For those of you that have friends, family or business in Los Angeles, LAX may offer a cheaper flight destination, and may have better times available, than coming straight into San Diego from your town more than 400 miles away. The commuter flights and AMTRAK options to get to San Diego are plentiful and, all things considered, modestly priced. My brother is in LA, and this is what I did in 2009 and 2010. The thing that's nice about this is if you initially miss out on getting a hotel room you can still commit to your time in Southern California knowing that you can likely stay an extra day up in LA if you have to.
7. The Vegas! (Monday-Tuesday before or after CCI in Las Vegas; Thursday-Sunday in San Diego)
I used to extend my CCI visits by going to Las Vegas, which I think is a perfect place to decompress and relax after a long weekend of walking around and looking at funnybooks.
Okay, I'm kidding: I just sort of like going to Las Vegas.
The two big advantages here are 1) the cheapest days of the Las Vegas hotel week tend to be the Mondays through Wednesdays that fall on either side of Comic-Con, and 2) as is the case with LAX it may be easier to find cheap airfare in and out of Las Vegas -- at much better times -- than what's available from your home airport.
Say you have
to be in San Diego on Wednesday at 3:00 PM to meet with a publisher. You find out the only flight from Indianapolis on Wednesday puts you in San Diego at 6 PM. You could
go to San Diego Tuesday and pay $275 for a hotel and sit around waiting for everyone else to show up. Or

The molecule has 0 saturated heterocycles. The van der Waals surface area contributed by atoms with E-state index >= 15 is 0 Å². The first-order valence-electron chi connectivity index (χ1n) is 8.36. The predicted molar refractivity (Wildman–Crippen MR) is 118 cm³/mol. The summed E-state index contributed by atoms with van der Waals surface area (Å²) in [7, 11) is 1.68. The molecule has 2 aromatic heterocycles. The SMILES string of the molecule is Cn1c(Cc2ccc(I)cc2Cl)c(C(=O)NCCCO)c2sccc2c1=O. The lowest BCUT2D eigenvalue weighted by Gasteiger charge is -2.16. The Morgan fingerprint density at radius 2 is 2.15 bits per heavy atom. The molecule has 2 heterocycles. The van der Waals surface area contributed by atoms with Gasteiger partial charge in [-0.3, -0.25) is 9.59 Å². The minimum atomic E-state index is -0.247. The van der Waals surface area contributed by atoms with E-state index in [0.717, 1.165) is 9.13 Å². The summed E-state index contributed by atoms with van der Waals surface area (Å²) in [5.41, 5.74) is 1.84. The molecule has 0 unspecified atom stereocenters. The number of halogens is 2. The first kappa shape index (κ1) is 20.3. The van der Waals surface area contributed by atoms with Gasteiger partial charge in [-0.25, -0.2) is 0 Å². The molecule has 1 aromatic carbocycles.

you could go to Las Vegas on Tuesday and stay at the Flamingo for $89 and break even playing blackjack for three hours and see Donny Osmond and eat lobster bisque and then fly out Wednesday morning to San Diego well in advance of your 3:00 PM appointment.
Plus you can tell people you had
to go to Vegas to save money, which is funny.
I did this one in 2012. It worked out great. I would have had to leave at 7 AM if I had flown to Tucson, but instead I got to stay in San Diego to about 3 PM and have a long breakfast, see some programming, do some shopping and say hey to everyone. A really good day, that last day in San Diego. In Las Vegas I impressed none of the young people with my comics-industry body at the pool, ate a lot of great food, wrote my final con report and got plenty of rest before I took off for home. I enjoyed it so much I'm probably going to make this my default strategy for however many years I still go to the con, or at leas for as many years as I can afford to do this.
That's it for now. Get your passes or figure out which pro or press ones you'll qualify to receive. Bookmark the convention site. Buy your tickets for travel. Think about hotels for now, and pull the trigger on one either through the lottery or when you feel like it's time. Come back in May for the full guide. Between now and then feel free if you have specific questions. I may not be able to answer them, but I sure like reading them.